Second annual study

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2018 Physician Compensation Report

Second annual study

MARCH 2018

Introduction

A number of recent studies on the growing demand for U.S. physicians has forecasted a looming doctor shortage. One such study suggests that the U.S. could face a shortfall of over 100,000 doctors by 2030.1

If a crisis in medical talent is to be averted, health care stakeholders will need to coordinate efforts to better understand and correct many of the inefficiencies within the medical job market. A key factor in analyzing the market, and how it might be improved to meet projected increases in demand, is physician compensation.

This study aims to provide a snapshot of physician compensation trends, as well as a sequential view of the market year-over-year. The report draws on the responses of more than 65,000 licensed U.S. doctors to produce the most comprehensive view of physician compensation available. It details how compensation has changed from 2016 to 2017, evaluating trends across: metropolitan areas, medical specialties, and gender.

Health care is organized and delivered through local systems. For this reason, this report analyzed

compensation in 50 U.S. metropolitan areas, examining how salary trends compare across regions. Our hope is these findings contribute to a better understanding of why some areas may see more severe physician shortages than others. In addition, the compensation data in this report reveals a range of salaries for more than 40 medical specialties ? providing insight for medical students selecting a specialty, as well as for health systems and other stakeholders tracking the supply of medical talent.

Lastly, in 2017, for the first time, more women than men enrolled in U.S. medical schools.2 To ensure women remain in the medical profession, they must be compensated fairly. Yet we continue to observe a significant disparity in compensation when delineated by gender.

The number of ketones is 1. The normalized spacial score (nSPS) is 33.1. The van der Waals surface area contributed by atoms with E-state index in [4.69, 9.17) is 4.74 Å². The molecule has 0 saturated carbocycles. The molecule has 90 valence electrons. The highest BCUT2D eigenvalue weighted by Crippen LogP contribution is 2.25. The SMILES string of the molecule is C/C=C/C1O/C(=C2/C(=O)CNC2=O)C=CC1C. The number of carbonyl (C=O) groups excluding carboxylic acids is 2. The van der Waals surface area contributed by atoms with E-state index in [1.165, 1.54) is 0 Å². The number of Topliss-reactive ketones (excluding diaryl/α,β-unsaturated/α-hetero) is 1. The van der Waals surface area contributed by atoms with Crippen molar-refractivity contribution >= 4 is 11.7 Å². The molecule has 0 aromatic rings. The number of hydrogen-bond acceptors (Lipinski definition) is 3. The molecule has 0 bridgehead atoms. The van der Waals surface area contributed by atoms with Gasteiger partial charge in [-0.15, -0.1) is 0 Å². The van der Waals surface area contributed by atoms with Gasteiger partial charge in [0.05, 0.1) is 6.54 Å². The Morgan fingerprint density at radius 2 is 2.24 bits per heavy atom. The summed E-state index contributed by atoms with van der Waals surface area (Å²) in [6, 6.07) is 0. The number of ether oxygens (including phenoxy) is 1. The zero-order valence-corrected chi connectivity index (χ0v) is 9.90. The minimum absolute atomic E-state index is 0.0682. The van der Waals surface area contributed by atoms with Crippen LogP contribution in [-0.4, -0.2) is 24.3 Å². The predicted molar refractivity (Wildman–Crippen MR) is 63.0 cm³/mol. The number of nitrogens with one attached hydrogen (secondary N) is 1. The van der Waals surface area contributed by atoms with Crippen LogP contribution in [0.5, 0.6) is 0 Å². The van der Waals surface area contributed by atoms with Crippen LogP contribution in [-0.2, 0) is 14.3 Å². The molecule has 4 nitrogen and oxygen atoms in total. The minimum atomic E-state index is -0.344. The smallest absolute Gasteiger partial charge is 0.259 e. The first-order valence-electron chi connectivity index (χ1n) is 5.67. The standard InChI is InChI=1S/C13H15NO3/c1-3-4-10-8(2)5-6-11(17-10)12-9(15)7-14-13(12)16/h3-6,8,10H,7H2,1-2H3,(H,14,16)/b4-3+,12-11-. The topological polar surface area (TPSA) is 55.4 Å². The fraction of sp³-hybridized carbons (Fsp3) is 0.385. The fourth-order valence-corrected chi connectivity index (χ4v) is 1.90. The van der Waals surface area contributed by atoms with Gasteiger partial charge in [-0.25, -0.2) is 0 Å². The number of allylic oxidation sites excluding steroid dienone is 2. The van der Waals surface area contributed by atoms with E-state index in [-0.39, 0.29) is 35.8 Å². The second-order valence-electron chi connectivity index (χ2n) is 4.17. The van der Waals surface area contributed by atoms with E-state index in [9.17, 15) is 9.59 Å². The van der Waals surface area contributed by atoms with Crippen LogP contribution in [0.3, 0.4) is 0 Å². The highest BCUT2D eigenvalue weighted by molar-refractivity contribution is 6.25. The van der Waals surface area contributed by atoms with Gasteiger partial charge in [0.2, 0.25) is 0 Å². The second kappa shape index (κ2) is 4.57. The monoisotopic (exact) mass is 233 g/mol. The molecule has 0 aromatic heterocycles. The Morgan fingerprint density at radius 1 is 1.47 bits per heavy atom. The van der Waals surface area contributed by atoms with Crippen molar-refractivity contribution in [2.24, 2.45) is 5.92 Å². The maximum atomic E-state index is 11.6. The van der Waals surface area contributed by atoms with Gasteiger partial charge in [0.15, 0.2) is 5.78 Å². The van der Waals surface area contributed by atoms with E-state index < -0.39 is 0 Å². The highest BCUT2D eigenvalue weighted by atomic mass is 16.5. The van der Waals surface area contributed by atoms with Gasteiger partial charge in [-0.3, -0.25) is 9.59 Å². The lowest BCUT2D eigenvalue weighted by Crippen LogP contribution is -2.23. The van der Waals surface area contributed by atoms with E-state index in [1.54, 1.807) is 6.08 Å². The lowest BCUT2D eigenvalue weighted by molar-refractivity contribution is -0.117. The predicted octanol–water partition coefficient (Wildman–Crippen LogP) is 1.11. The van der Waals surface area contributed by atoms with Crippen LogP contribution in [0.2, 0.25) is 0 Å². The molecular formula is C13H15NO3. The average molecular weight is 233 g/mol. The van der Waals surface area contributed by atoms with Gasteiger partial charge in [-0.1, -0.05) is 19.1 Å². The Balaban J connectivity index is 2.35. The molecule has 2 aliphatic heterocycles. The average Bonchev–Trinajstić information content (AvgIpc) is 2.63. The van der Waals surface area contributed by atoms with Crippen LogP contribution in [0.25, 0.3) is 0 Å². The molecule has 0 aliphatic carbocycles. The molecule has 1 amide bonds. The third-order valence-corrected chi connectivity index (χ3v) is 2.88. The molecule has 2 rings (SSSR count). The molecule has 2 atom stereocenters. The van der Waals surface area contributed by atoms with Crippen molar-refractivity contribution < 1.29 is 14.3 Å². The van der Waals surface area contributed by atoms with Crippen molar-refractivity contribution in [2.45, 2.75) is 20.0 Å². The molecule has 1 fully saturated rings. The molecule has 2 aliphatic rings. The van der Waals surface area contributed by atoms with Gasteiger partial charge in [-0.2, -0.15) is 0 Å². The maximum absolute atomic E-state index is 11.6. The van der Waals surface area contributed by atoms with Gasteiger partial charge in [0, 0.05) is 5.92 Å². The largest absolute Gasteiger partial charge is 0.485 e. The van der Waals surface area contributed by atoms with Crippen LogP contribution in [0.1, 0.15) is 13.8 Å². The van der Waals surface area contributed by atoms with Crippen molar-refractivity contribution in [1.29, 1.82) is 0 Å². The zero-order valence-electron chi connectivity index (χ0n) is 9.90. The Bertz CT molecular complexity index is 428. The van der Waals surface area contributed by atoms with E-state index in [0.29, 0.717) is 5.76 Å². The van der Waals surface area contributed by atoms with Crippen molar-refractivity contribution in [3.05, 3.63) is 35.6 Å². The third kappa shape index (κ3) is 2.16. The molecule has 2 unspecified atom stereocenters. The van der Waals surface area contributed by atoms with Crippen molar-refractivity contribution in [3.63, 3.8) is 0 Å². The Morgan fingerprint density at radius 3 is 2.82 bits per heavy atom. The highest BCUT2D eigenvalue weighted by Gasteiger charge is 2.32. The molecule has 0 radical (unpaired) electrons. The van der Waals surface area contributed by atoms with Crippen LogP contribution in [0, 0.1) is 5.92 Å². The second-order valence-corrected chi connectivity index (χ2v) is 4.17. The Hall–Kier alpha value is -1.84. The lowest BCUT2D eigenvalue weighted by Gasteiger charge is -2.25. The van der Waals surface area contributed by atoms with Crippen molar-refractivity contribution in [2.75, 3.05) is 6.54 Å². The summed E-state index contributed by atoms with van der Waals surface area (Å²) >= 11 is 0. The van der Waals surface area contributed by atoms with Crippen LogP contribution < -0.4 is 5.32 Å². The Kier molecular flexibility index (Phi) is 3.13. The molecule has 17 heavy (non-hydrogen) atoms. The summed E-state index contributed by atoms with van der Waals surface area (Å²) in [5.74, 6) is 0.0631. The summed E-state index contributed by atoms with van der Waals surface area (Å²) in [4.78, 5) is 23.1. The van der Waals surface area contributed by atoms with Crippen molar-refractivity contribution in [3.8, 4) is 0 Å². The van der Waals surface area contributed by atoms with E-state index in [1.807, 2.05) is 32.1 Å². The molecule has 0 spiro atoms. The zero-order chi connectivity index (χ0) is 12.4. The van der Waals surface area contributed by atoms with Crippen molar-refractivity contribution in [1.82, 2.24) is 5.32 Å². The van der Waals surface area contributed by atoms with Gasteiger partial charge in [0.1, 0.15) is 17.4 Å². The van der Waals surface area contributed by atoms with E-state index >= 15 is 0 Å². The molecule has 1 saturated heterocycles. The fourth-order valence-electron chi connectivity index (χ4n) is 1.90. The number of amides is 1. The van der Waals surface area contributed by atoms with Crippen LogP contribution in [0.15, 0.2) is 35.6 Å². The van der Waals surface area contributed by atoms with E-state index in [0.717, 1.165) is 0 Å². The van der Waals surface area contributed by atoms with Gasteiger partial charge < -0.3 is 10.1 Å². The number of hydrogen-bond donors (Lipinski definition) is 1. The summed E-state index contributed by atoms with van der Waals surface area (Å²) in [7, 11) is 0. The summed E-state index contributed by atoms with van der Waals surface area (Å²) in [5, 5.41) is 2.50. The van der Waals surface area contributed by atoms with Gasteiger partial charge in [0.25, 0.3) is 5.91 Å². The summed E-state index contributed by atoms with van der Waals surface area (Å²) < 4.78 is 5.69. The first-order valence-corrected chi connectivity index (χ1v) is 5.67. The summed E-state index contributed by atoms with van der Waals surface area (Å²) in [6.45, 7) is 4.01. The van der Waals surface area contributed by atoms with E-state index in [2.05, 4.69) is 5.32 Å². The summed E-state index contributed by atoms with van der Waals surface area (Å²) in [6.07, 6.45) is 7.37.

With over 70 percent of all U.S. doctors as members, Doximity is the largest medical social network and uniquely positioned to perform this analysis.

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National Gender Wage Gap Persists, Despite Compensation Increase

Nationally, there was a 4 percent increase in physician compensation between 2016 and 2017. Given the local nature of health care markets, compensation varied significantly between metropolitan statistical areas (MSAs). At a high-level, less populated MSAs tend to have a higher average compensation compared to larger cities.

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KEY FINDINGS

Physician Compensation Rankings by Metro Area As we found last year, metro areas with lower average compensation tended to have more academic institutions, which can pay slightly lower than private institutions. The presence of large medical schools in an area also ensures a strong pipeline of well qualified doctors competing for a relatively fixed number of medical positions. This may have a dampening effect on compensation.

HIGHEST LOWEST

Metro areas with the HIGHEST compensation for physicians in 2017: 1. Charlotte, NC -- $402,273 2. Milwaukee, WI -- $398,431 3. Jacksonville, FL -- $379,820 4. Indianapolis, IN -- $378,011 5. San Jose, CA -- $376,585 6. Phoenix, AZ -- $372,669 7. Kansas City, MO -- $372,555 8. Dallas, TX -- $371,398 9. Los Angeles, CA -- $371,227 10. Salt Lake City, UT -- $370,472

Metro areas with the LOWEST compensation for physicians in 2017: 1. Durham, NC -- $282,035 2. Ann Arbor, MI -- $302,692 3. Baltimore, MD -- $304,002 4. New Haven, CT -- $308,262 5. Rochester, NY -- $312,503 6. Washington, DC -- $312,834 7. Denver, CO -- $313,895 8. Philadelphia, PA -- $315,930 9. Boston, MA -- $316,630 10. Charleston, SC -- $319,115

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KEY FINDINGS

Compensation Growth Increased in Most Metro Areas

While the growth rate in compensation varied significantly by MSA, the trend in compensation nationally was higher.

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HIGHEST LOWEST

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Metro areas with the HIGHEST growth rate in compensation between 2016 and 2017: 1. Charleston, SC -- 12% 2. Milwaukee, WI -- 7% 3. Austin, TX -- 7% 4. San Francisco, CA -- 7% 5. Las Vegas, NV -- 7% 6. Los Angeles, CA -- 6% 7. Salt Lake City, UT -- 6% 8. San Diego, CA -- 6% 9. Atlanta, GA -- 6% 10. San Antonio, TX -- 6%

Metro areas with the LOWEST growth rate in compensation between 2016 and 2017: 1. Houston, TX -- -2% 2. Rochester, NY -- -1% 3. Bridgeport, CT -- -1% 4. Cleveland, OH -- 1% 5. Orlando, FL -- 1% 6. Louisville, KY -- 1% 7. Durham, NC -- 2% 8. New Haven, CT -- 2% 9. Hartford, CT -- 2% 10. Pittsburgh, PA -- 2%

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